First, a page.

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the genre's premiere review magazine for short SF & Fantasy since 1993

Fantasy Magazine, February 2011

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Fantasy Magazine, February 2011

“Of Men and Wolves” by An Owomoyela
“The Lizard Dance” by Gio Clairval and Jeff VanderMeer
“The House that Made the Sixteen Loops of Time” by Tamsyn Muir
“The Celebrated Carousel of the Margravine” by Meg Arkenberg

Reviewed by Rhonda Porrett

An Owomoyela’s “Of Men and Wolves” is filled with myth, emotion and tension. A prince of the Sal is changed into a woman by the will of the King and a surgeon’s knife. This half-woman is given in marriage to an Odad prince in hopes that peace can prevail between the two warring tribes. Despite her bridegroom’s kindness, the half-woman resents him as she confronts the psychological scars of being forced to become a pawn instead of a prince.

She is taken to the sacred City of Wolves on her wedding night and the marriage consummated. When her husband is killed by wolves, she feels no grief, only fears for her people. His death threatens to renew hostilities between the Odad and the Sal. The half-woman finds strength and unexpected allies in minor gods as she attempts to save her people from retribution from the Odad for the killing of their prince.

I found the storyline hard to follow during my initial read, and the main character does little to affect the outcome. Subsequent analysis has given me a greater appreciation of the effort An Owomoyela has put into this tale. I recommend reading this in a quiet place without distraction.

Mai is a dancer trapped in the body of a fat girl in “The Lizard Dance” by Gio Clairval and Jeff VanderMeer. Tormented by her peers, Mai finds solace in making lizards dance at her command. Ballet, soft shoe, square dancing—the lizards want to teach her so she may find joy. But to find joy she must first overcome the negative body image imposed upon her by the social pressure she feels to become thin.

The thought of dancing lizards is wonderfully juvenile to me. The mean behavior of the future cheerleaders with their pointy noses and aquamarine eyes who bully the fat girl is overdone in my opinion. The clichéd beginning is saved by the gritty ending.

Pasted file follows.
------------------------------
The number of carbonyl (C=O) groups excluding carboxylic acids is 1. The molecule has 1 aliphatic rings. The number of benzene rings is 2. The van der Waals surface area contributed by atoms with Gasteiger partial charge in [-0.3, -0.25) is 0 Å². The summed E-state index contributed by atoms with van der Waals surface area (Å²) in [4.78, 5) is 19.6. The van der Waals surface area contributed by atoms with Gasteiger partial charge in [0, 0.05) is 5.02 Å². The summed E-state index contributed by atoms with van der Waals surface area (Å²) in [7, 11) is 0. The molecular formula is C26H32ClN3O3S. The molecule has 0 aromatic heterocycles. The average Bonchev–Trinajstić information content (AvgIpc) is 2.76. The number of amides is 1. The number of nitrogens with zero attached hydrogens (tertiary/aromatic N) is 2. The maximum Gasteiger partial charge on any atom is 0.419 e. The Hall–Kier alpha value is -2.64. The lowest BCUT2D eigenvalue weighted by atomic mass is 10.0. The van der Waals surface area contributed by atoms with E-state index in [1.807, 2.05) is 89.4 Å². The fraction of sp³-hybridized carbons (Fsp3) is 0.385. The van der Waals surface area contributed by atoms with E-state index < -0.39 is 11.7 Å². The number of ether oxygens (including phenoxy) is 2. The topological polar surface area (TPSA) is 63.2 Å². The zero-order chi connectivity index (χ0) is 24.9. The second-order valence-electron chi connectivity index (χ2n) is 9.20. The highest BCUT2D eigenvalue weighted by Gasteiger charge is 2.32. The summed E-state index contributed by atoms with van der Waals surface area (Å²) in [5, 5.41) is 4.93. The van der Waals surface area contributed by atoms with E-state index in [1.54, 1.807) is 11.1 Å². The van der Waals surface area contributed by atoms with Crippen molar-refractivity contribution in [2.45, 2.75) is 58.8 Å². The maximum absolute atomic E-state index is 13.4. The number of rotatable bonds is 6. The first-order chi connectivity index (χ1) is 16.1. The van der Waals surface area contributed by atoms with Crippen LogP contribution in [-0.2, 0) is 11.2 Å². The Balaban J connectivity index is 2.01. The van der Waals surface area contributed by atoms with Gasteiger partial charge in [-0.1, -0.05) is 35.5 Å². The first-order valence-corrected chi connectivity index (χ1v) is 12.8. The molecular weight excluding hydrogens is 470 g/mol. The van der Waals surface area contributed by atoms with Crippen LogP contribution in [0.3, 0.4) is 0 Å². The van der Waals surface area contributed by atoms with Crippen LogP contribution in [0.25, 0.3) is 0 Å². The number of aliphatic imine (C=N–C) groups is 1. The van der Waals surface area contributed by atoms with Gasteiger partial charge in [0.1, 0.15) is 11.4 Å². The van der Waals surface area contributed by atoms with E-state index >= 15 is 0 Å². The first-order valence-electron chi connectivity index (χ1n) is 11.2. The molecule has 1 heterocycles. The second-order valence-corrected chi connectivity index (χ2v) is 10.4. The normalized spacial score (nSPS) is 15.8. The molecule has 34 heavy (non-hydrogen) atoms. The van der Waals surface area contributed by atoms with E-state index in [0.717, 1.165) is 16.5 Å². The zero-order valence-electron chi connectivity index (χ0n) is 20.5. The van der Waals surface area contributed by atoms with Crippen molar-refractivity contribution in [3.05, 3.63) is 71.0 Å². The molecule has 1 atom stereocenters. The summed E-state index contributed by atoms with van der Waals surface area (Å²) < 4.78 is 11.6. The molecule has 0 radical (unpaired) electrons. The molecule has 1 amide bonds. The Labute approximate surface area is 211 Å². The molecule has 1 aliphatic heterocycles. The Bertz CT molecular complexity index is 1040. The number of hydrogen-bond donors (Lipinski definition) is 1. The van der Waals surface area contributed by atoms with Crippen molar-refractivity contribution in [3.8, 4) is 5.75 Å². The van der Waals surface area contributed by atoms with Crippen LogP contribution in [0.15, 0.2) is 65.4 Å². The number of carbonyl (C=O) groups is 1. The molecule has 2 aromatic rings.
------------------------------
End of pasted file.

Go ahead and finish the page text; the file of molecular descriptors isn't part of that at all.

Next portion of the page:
“The House that Made the Sixteen Loops of Time” by Tamsyn Muir is a character driven story about a quirky woman and her even quirkier house. If Rosamund Tilly, the homeowner, forgets to cut the grass, the house retaliates by turning her pet chinchilla purple. Daniel is Rosamund’s best friend. He spends a lot of time in the house and considers the building of mortar and brick a spoiled brat.

Signs indicate the house is preparing to have a temper tantrum, and Rosamund fears the worst. She finds herself in a time loop, reliving the same conversation with Daniel over and over again. Rosamund attempts to interrupt the aberration before it destroys the space-time continuum, but soon realizes she can use the time loop to her advantage.

Events such as crabs blossoming out of skin, gravity-defying water, and time anomalies make this a lighthearted and fun read, but the imaginative details also overwhelm the story. Reminiscent of the movie Groundhog Day, I found “The House that Made the Sixteen Loops of Time” to be long on atmosphere and short on plot.

The Margravine of Blois is dead, and Antoine the ghost hunter is hired to substantiate her haunting of the manor of Summerfall. Meg Arkenberg writes “The Celebrated Carousel of the Margravine of Blois” as a series of Antoine’s journal entries.

Disturbed by the many clocks that inhabit the manor and dreams of his dead wife, Antoine finds books opened to nonrandom pages, clocks behaving strangely, and a secret passageway in the library. He suspects the lady Porphyrogene—owner of Summerfall and the Margravine’s lover—is not being entirely truthful concerning the reason she hired him. To find the answers he’s looking for, he must investigate the renowned carousel created by the Margravine and confront the pain of trying to retrieve a lost love.

Meg Arkenberg creates a compelling mystery that takes into account the psychological process of bereavement. The speculative element, however, is not integral to the story. If the clocks and carousel were commonplace items that broke down due to a lack of upkeep, the premise would remain.